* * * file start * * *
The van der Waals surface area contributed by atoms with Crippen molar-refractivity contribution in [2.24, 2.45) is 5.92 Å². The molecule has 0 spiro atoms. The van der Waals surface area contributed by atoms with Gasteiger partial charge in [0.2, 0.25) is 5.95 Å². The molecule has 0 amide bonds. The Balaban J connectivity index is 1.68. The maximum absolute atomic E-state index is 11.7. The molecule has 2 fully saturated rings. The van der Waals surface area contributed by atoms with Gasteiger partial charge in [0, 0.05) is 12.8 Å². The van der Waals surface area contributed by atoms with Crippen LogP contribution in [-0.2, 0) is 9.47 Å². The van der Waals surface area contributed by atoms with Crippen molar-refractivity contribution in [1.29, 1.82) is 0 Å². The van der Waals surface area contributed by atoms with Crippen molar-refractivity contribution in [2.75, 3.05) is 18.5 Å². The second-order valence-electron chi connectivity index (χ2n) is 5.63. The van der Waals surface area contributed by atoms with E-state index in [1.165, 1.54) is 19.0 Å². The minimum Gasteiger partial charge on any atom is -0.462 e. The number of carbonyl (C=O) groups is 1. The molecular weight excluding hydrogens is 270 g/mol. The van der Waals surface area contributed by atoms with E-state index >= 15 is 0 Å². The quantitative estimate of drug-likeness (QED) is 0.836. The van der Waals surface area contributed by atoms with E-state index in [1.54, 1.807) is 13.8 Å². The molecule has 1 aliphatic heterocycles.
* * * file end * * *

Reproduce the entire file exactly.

The van der Waals surface area contributed by atoms with Crippen molar-refractivity contribution in [2.24, 2.45) is 5.92 Å². The molecule has 0 spiro atoms. The van der Waals surface area contributed by atoms with Gasteiger partial charge in [0.2, 0.25) is 5.95 Å². The molecule has 0 amide bonds. The Balaban J connectivity index is 1.68. The maximum absolute atomic E-state index is 11.7. The molecule has 2 fully saturated rings. The van der Waals surface area contributed by atoms with Gasteiger partial charge in [0, 0.05) is 12.8 Å². The van der Waals surface area contributed by atoms with Crippen LogP contribution in [-0.2, 0) is 9.47 Å². The van der Waals surface area contributed by atoms with Crippen molar-refractivity contribution in [1.29, 1.82) is 0 Å². The van der Waals surface area contributed by atoms with Crippen molar-refractivity contribution in [2.75, 3.05) is 18.5 Å². The second-order valence-electron chi connectivity index (χ2n) is 5.63. The van der Waals surface area contributed by atoms with E-state index in [1.165, 1.54) is 19.0 Å². The minimum Gasteiger partial charge on any atom is -0.462 e. The number of carbonyl (C=O) groups is 1. The molecular weight excluding hydrogens is 270 g/mol. The van der Waals surface area contributed by atoms with E-state index >= 15 is 0 Å². The quantitative estimate of drug-likeness (QED) is 0.836. The van der Waals surface area contributed by atoms with E-state index in [1.54, 1.807) is 13.8 Å². The molecule has 1 aliphatic heterocycles.